Right idea, wrong location. Questions: how to make up for the current 2000 (?) student spaces this project would replace? What’s the current value of those buildings that would need to come down in order to put the new towers up? Curious to see some real numbers–how much would it cost students to live there? Excited to hear some new ideas and the idea of an entire top floor lounge. It seems like it would be more bang for your generous buck on a different location, one that isn’t as environmentally sensitive on top of the bluffs and one that… Read more »
I lived at the dorms at UCSB. I never thought they were gross. I don’t know if they’ve deteriorated since 2008, but they were just typical college dorms when I was there. I appreciate the donation, but I’d like to know what strings are attached to it.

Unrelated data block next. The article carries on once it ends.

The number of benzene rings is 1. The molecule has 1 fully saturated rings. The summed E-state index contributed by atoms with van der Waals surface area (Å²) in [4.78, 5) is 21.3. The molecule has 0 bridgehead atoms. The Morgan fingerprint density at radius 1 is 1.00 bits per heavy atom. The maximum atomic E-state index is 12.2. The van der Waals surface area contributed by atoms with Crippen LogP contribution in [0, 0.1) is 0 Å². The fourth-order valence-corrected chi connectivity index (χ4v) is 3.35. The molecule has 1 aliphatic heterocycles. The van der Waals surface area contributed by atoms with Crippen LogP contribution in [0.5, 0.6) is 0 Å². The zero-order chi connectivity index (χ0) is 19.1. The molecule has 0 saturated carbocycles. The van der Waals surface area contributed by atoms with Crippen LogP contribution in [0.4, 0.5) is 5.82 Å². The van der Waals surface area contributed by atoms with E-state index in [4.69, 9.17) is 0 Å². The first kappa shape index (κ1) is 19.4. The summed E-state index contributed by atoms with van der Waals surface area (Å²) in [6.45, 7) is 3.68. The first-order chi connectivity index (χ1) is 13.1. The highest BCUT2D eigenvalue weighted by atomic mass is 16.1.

I’ve been here since 2013 and they are not gross. I’ve been to other campuses and the quality is equal if not better. I think reducing costs sounds amazing, but his donation will still cost the university and the window details sound awful. I agree with the person above saying it sounds like a prison. Housing in Santa Barbara typically lacks AC which is usually considered a feature of more “green” living spaces. How in the world will students stay cool on hot days with fake windows? And yes, Santa Barbara has lovely weather, but like most of the campus… Read more »
What an idiotic waste of money. Use that money to hire new professors and create new classes so undergraduates aren’t stressed about graduating. The dorms were fine.
It seems like this money could be used in way more effective ways
The proposal current concept sounds like it will likely exacerbate the problem of “gross dorms”. I am assuming that the cruise line panoramas will be limited to study or lounge areas as these type of “windows” would not be allowed in the student living units per current California building code let alone meet the green building objectives that the University has committed itself to. The cost of student housing is not driven from the top down, it is a market driven phenomenon. Ironically the users are the ones inadvertently driving cost of housing up as Universities feel compelled to add… Read more »
Solar Panels for those flat roofs? of course not…